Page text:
Under the boy king who succeeded, he rose to be Lord Treasurer, the highest office in the state, being then over seventy years of age. Under the same reign he was ennobled, and finally made Marquis of Winchester. It has never been said that he possessed masterly abilities: he is only presented to us as a man of great policy and sagacity. When the death of the young king raised a dynastic difficulty, old Powlett saw that the popular sentiment would not ratify the pretensions of Lady Jane Grey, and, throwing himself into the opposite scale, he was the chief instrument in preserving the crown for Mary. Through that bloody reign, he continued to be Lord Treasurer.
When Elizabeth and Protestantism succeeded, he still contrived to keep his place. In fact, this astute old man maintained uninterrupted prosperity down to his death in 1571-2, when he was ninety-seven, enormously wealthy, and had upwards of a hundred descendants. It might well excite surprise that a statesman should have kept high place from Edward's reign, through Mary's, into Elizabeth's: and the question was one day put to him, how it was that he did so. He answered that 'he was born of the willow, not of the oak.' He seems to have been remarkable for pithy sayings. One is recorded-'That there was always the best justice when the court was absent from London.'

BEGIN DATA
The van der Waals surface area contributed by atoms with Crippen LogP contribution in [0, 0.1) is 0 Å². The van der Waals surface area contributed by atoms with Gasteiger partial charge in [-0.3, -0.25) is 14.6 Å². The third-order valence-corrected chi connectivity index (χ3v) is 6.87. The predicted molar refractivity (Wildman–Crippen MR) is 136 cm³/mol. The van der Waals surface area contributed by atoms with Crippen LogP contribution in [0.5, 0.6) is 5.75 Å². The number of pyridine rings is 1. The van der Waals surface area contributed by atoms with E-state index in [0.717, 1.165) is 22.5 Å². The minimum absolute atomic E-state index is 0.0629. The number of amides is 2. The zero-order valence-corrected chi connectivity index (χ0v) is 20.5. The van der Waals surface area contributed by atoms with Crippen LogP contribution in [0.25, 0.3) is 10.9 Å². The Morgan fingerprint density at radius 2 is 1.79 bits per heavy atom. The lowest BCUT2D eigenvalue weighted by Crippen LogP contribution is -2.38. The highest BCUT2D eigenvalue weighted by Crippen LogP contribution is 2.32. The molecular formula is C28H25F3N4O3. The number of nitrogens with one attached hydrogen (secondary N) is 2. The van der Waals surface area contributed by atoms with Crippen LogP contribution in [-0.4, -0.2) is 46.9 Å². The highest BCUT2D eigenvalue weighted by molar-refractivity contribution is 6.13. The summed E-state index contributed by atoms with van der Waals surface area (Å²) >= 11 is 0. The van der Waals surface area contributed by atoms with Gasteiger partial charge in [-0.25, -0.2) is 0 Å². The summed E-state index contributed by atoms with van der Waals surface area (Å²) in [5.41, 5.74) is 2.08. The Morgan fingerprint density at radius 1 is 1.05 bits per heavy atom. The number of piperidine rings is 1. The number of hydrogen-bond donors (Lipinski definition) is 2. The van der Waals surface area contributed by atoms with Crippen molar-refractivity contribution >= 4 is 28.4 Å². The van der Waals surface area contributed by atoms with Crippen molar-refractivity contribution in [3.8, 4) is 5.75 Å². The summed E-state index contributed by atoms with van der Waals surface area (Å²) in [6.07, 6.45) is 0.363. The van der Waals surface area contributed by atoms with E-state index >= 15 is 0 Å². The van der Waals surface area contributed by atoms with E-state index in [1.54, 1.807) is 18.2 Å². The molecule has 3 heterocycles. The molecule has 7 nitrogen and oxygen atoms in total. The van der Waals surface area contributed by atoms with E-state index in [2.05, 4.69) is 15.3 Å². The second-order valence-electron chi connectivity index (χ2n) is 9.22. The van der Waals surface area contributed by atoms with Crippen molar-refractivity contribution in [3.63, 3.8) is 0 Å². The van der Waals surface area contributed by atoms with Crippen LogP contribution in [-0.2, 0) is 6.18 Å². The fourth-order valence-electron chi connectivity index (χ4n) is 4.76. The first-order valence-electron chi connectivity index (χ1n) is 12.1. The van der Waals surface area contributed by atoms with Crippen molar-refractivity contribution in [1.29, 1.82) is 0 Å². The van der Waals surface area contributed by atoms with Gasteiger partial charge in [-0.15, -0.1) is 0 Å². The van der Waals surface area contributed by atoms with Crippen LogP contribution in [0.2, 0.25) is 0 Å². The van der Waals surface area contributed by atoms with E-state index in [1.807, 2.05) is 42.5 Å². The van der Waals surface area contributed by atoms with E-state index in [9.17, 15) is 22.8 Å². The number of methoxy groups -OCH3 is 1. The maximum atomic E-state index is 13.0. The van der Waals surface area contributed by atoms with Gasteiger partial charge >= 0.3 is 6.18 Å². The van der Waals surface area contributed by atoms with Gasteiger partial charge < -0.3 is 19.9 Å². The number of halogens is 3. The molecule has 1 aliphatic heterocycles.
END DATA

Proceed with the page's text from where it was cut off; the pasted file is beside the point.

The old Marquis amused himself in his latter years by building a superb house at Basing, in Hants; it is said to have been more like a palace than a nobleman's mansion. But we hear no more of the cautious wisdom which founded the greatness of the family. We hear of the third marquis writing poetry and giving away large estates among four illegitimate sons; of the fourth impoverishing himself by a magnificent entertainment to Queen Elizabeth; and of the fifth taking the losing side in the Civil War. After all, the conduct of this last lord was not the least creditable part of the family history. On the breaking out of that great national strife, Lord Winchester fortified Basing House for the king, enclosing about fourteen acres within the exterior ramparts. A large garrison, well provisioned, enabled him not merely to defy a powerful besieging force, but to make upon it many deadly sallies. He wrote on every window of the house the words, Aisne: loyaute', which have since continued to be the motto of the family crest. He swore to maintain his position so long as a single stone of his mansion remained. It was not till after a siege of two years (October 1645), that the investing army succeeded in their object. The house, in which the captors found valuables amounting to £300,000, was burnt to the ground. The Marquis survived to 1674, and his loyal faith and courage were acknowledged in an epitaph by Dryden.